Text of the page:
Monday, June 17, 2013

Dialogue--Big Issues Come Out Over Small Things



We have had interesting discussions in my workshops about the way big issues tend to come out over small things in fictional dialogue. I want to elaborate a bit more on this subject, because it comes up a lot. The example I use in my classes is of a fictional mother and son pulling up to a fast-food drive-through window. The mother thinks the son is gaining weight and she is concerned about his health. The son, being a hungry teenager, wants to order the super-sized meal. As I was saying in class, the mother would usually broach her "agenda" gingerly: "Oh, honey, you aren't really that hungry are you? Why don't you just get the regular size fries." And the son might respond: "Trust me, Mom. I really do want the super-size dinner. I'm hungry."

The point here is that the big issue--the issue of the son's weight and health--tends not to come out in a direct way. This is simply a matter of social convention and of the niceties with which our personal interactions are conducted. People have to live together, right? And so we try to gently nudge each other in the "right direction" (meaning the direction we want them to go), rather than waging a battle at every turn. 

We tend not to start with: "If you keep eating like that, son, you're going to turn into a fat pig." Or even, "Son, I'd like to talk to you if I could. You have been putting on weight, and from now on I think you should think about cutting back on your fast-food consumption." There's likely to be a lot more dancing around the issue before the fictional characters ever get to anything that direct.

The beauty of having a dialogue run in an oblique way like this, is that it also opens up a lot of other interesting possibilities besides the son's health and eating habits that may be brewing under the scene. Such as the amount of control the mother exercises over the son's life, and the son's need to break free and make his own decisions. 

As writers, we need to be alert to these various emerging agendas and to emotional nuances that may be revealed as our dialogue progresses. At first the mother might seem genuinely concerned about the son's health, but then gradually we begin to detect that this concern disguises an overriding controlling nature, and that's really what the son is reacting to. In fact, the son may be overeating to prove a point.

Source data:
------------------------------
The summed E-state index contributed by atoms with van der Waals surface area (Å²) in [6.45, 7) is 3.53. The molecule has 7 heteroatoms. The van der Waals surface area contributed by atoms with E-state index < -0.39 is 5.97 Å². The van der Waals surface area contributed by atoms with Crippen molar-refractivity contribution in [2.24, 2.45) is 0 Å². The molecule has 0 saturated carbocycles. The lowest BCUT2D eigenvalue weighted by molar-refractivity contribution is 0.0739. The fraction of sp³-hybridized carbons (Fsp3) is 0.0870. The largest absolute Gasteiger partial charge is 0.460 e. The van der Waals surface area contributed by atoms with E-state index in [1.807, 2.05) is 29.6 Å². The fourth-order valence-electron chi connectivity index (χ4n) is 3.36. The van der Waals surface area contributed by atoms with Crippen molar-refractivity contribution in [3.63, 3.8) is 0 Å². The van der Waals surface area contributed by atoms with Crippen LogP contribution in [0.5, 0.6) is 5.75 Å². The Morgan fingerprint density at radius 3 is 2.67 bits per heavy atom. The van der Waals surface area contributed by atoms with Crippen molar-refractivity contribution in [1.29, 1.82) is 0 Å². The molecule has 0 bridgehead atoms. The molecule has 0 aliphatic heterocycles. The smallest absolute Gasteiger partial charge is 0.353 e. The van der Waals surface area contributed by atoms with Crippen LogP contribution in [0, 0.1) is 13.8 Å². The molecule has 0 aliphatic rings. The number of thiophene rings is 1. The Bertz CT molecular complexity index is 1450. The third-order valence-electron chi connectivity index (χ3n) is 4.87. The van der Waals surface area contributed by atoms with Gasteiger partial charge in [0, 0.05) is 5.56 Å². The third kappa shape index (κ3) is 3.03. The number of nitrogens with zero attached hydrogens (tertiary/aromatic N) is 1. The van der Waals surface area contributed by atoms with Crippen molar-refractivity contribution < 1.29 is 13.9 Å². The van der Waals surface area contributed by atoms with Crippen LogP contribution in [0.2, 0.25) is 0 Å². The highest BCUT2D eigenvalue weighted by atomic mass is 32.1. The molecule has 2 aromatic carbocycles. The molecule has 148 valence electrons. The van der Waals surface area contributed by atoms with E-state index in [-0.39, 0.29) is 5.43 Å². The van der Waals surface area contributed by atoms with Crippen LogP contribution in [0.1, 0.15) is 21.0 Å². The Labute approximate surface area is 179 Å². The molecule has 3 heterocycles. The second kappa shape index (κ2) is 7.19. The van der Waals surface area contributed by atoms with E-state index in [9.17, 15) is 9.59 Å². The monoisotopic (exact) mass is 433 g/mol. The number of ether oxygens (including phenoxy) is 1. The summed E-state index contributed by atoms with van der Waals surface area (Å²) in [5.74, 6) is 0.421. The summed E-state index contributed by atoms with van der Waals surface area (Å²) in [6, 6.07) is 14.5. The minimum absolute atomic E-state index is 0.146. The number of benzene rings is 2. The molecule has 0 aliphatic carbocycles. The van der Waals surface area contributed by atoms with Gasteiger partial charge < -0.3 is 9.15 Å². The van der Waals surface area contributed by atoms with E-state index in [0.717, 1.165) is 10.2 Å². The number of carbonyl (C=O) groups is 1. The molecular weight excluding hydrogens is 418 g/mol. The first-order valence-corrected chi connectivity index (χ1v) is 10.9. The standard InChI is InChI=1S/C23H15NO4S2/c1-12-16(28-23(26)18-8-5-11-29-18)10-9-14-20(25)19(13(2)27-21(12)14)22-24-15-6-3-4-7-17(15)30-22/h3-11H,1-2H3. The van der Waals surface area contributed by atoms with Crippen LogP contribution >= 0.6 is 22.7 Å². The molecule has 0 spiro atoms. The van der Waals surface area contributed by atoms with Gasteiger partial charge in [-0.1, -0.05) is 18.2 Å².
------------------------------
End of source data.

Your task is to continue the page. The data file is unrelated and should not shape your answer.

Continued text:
I think of dialogue as having both "global" and "local" weather. The local weather is governed by the immediate agendas of the characters. The son wants a larger meal because he's hungry; the mother wants him to get the smaller meal. However, there's also a "global weather" operating behind the scenes, the "jet stream" if you will. These are the bigger issues of character dynamics and nuance that we can detect developing moment to moment as we write.  

Here we may find larger motivations such as control issues. Or, profound emotional nuances that make our characters seem more human. In our example, we might begin to see the mother's well-meaning attempts to "help," and then her resignation and sadness that her son has rejected her efforts, and her defeat that he's probably turning out all wrong and it's all her fault. We might also see the son's burgeoning rebellion and anger, his need to be his own man, his silent, inflamed victory as he chews through the greasy fries, occasionally glaring at his mother.

Note here all of the different nuanced emotions coming out step by step as the scene runs and the global push and pull between these characters: The attempts to help, resignation, sadness, defeat, rebellion, anger, victory, etc. These feelings won't all come out at once, but must be doled out by the writer as the dialogue runs, slowly revealing to the reader all of the various emotional complexities at play, the true affections, the hard truths, the self-interests of each character. 

In fact, you can think of scene--and specifically of dialogue--as a string of such emotional "moments," strung together like pearls on a string, one cascading into the next. Sometimes these moments will come across naturally as the scene runs, but often we can underscore them by forcing nuances like these into character gestures and facial expressions within the scene. So, for example, at some point in the conversation the mother might sigh with resignation. Or the son might chomp his fries in victory. Use of gestures can be very helpful in pulling more emotional depth out of our scenes.

At the end of our class discussion, someone asked me, "So, do the big issues always have to come out in small ways? Can't they ever come out directly?" Good question. 

I certainly did not mean to suggest that there can never be direct discussion of a big issue between characters, or perhaps even a big fight. Sometimes the mother and son may need to have at each other: "You are turning into a fat pig" and "Get off my back, mom." They just don't usually start out that way.
  

2 comments:

4writersandreaders.com said...

Great post!

Change It Up Editing said...

When beginning writers wonder how to create well-rounded characters, this is where I'll point them. Great post!